Additional and Future Activities
Atomic Force Microscopy (AFM)
Since gravity acts on mass, it might
be expected that changes in cells due to (micro-) gravity are due to intracellular
mass displacements and / or changes in general cell shape. Both processes involve
the cytoskeleton and this might be a focal point for future gravity studies
both on ground as well as for the international space station. For light microscopic
observations the more advanced Confocal Laser Scanning Microscope (CLSM) has
been used to study intracellular static or dynamic processes. For the CLSM a
sample has to be labeled / stained with a fluorescent probe and may then be
studied in a three-dimensional way by reconstructing a series of optical sections.
In recent years the Atomic Force Microscope (AFM) has become available to also
study biological samples. Although both systems have their particularities,
the AFM has some advantages over a CLSM. The AFM is a very compact system and
provides high spatial resolutions as well as the possibility to visualize living
cells in vitro. An AFM is also a powerful instrument to study ligant binding
forces or in situ DNA repair processes.
In this pilot project set up with Prof. van Hulst from the University of Twente, Optical Techniques Group, we plan to integrate and AFM onto a centrifuge. In such a setup it would be possible to study morphological changes at the cell surface and even underlying cytoskeleton structures.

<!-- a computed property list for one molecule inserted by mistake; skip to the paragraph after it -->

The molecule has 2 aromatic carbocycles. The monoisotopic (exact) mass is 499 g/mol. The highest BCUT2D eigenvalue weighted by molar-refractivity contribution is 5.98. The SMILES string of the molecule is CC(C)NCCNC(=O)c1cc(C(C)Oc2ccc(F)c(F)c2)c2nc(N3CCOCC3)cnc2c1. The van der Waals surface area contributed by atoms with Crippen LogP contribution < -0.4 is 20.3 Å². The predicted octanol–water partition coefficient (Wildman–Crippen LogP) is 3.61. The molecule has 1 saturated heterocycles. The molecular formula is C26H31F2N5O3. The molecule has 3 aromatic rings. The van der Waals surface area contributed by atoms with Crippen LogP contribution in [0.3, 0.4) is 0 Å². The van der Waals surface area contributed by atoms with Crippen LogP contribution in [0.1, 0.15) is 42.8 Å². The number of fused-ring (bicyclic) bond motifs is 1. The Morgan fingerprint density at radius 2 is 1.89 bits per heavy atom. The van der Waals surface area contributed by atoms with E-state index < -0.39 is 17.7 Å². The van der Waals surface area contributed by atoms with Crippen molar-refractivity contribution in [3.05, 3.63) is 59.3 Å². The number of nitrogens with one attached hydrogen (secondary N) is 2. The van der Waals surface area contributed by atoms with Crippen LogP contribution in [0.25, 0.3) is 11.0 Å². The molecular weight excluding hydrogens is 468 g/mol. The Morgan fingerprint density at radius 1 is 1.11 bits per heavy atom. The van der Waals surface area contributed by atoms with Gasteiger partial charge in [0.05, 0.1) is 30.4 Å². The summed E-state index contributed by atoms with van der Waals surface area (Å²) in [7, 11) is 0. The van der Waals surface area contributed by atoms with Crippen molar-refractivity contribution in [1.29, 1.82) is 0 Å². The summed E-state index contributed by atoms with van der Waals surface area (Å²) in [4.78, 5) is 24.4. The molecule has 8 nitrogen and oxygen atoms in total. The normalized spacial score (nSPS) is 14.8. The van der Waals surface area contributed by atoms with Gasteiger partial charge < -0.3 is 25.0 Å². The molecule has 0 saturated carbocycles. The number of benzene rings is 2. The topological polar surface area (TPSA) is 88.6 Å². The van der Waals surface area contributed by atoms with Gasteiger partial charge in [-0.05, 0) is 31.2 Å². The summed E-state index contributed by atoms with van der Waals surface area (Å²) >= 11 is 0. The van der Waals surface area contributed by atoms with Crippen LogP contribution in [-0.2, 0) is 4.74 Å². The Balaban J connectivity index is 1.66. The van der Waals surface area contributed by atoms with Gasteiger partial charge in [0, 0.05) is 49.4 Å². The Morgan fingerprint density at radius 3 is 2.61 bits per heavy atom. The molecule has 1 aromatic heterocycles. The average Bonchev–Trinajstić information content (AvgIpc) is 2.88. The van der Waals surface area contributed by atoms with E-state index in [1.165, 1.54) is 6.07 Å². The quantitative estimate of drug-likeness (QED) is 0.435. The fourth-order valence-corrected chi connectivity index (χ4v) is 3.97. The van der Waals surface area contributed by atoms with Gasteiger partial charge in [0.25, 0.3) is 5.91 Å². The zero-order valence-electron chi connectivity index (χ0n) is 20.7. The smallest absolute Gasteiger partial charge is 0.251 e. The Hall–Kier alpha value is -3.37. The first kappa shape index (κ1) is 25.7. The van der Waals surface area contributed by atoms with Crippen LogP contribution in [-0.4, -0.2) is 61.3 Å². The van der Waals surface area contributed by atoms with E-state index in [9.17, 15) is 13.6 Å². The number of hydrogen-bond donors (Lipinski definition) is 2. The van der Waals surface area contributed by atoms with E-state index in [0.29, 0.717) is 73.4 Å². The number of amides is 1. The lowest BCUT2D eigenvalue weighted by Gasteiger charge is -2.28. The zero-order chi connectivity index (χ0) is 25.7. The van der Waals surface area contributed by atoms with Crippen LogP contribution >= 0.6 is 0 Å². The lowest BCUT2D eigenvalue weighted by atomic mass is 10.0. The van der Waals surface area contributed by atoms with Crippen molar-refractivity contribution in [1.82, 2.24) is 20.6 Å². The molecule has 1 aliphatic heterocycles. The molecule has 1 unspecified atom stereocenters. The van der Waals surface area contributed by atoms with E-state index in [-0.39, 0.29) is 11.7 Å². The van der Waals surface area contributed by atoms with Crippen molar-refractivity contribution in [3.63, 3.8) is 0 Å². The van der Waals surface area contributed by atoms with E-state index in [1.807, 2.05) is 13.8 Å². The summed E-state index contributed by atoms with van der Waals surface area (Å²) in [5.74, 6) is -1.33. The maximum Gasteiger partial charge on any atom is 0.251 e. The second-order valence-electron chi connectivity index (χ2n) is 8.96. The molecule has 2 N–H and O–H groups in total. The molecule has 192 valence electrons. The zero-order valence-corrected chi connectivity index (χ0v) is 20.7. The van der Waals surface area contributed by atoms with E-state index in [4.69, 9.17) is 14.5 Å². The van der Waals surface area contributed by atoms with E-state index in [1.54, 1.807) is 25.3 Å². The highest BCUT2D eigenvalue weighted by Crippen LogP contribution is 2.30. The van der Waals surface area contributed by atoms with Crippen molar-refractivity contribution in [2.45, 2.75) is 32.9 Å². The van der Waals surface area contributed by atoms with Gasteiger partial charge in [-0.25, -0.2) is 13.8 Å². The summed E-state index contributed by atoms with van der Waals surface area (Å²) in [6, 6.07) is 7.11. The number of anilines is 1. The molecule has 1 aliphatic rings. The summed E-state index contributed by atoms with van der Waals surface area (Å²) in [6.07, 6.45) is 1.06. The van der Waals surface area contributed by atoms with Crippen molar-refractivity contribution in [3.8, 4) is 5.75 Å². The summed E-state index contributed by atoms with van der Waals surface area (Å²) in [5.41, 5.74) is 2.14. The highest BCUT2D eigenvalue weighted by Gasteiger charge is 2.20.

Schematic layout of the main components in an Atomic Force Microscope.
See for full paper: 1999: van Loon J..J.W.A, van Hulst N.F. 'Atomic Force Microscopy as Tool in Cell Biological research for Ground Based and In-flight Studies'. Publications: abstracts/posters.
Besides the use of the MidiCAR centrifuge for dynamic changes in acceleration such as during rocker launches, also the vibration levels may be considered for preflight experiment preparations.
A facility to test launch accelerations, vibrations and acoustic stress for small experiments and payloads, the MaxiCAR / VariCAR has been under study. This facility could be used to study effects of launch vibrations on cells, tissues or small payloads.
A breadboard of the MaxiCAR simulator
for launch accelerations and vibration.